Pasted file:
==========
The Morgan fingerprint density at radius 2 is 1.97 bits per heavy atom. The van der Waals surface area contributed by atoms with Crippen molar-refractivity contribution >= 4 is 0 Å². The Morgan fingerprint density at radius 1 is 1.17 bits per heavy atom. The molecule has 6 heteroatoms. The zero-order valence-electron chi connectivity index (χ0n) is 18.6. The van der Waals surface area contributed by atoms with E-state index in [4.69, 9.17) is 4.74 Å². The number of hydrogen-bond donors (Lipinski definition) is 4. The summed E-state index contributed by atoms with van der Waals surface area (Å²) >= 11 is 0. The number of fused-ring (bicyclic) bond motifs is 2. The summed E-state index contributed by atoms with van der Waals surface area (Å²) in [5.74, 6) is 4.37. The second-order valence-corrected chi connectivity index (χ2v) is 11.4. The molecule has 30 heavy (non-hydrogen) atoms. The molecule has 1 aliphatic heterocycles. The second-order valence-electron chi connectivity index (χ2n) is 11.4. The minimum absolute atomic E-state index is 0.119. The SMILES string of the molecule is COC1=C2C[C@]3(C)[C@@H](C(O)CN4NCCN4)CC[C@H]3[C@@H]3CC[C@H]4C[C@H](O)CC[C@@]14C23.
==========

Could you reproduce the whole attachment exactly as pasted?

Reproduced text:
The Morgan fingerprint density at radius 2 is 1.97 bits per heavy atom. The van der Waals surface area contributed by atoms with Crippen molar-refractivity contribution >= 4 is 0 Å². The Morgan fingerprint density at radius 1 is 1.17 bits per heavy atom. The molecule has 6 heteroatoms. The zero-order valence-electron chi connectivity index (χ0n) is 18.6. The van der Waals surface area contributed by atoms with E-state index in [4.69, 9.17) is 4.74 Å². The number of hydrogen-bond donors (Lipinski definition) is 4. The summed E-state index contributed by atoms with van der Waals surface area (Å²) >= 11 is 0. The number of fused-ring (bicyclic) bond motifs is 2. The summed E-state index contributed by atoms with van der Waals surface area (Å²) in [5.74, 6) is 4.37. The second-order valence-corrected chi connectivity index (χ2v) is 11.4. The molecule has 30 heavy (non-hydrogen) atoms. The molecule has 1 aliphatic heterocycles. The second-order valence-electron chi connectivity index (χ2n) is 11.4. The minimum absolute atomic E-state index is 0.119. The SMILES string of the molecule is COC1=C2C[C@]3(C)[C@@H](C(O)CN4NCCN4)CC[C@H]3[C@@H]3CC[C@H]4C[C@H](O)CC[C@@]14C23.